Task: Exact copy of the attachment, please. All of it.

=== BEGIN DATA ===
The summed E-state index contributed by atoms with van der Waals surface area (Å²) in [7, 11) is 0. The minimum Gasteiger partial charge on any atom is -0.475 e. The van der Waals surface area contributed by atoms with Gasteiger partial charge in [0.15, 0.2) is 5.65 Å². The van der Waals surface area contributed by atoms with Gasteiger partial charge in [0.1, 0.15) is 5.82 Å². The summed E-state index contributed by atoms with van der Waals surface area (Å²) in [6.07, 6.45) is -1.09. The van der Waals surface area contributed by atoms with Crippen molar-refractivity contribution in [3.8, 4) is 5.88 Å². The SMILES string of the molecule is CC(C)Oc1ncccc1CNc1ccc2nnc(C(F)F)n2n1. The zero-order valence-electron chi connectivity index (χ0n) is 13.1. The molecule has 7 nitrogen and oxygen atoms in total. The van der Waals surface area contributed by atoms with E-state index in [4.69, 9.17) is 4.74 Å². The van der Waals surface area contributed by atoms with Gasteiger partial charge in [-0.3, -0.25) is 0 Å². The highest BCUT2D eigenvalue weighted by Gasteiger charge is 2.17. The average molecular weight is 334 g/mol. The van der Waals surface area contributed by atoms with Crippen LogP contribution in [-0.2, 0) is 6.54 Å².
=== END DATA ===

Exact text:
The summed E-state index contributed by atoms with van der Waals surface area (Å²) in [7, 11) is 0. The minimum Gasteiger partial charge on any atom is -0.475 e. The van der Waals surface area contributed by atoms with Gasteiger partial charge in [0.15, 0.2) is 5.65 Å². The van der Waals surface area contributed by atoms with Gasteiger partial charge in [0.1, 0.15) is 5.82 Å². The summed E-state index contributed by atoms with van der Waals surface area (Å²) in [6.07, 6.45) is -1.09. The van der Waals surface area contributed by atoms with Crippen molar-refractivity contribution in [3.8, 4) is 5.88 Å². The SMILES string of the molecule is CC(C)Oc1ncccc1CNc1ccc2nnc(C(F)F)n2n1. The zero-order valence-electron chi connectivity index (χ0n) is 13.1. The molecule has 7 nitrogen and oxygen atoms in total. The van der Waals surface area contributed by atoms with E-state index in [4.69, 9.17) is 4.74 Å². The van der Waals surface area contributed by atoms with Gasteiger partial charge in [-0.3, -0.25) is 0 Å². The highest BCUT2D eigenvalue weighted by Gasteiger charge is 2.17. The average molecular weight is 334 g/mol. The van der Waals surface area contributed by atoms with Crippen LogP contribution in [-0.2, 0) is 6.54 Å².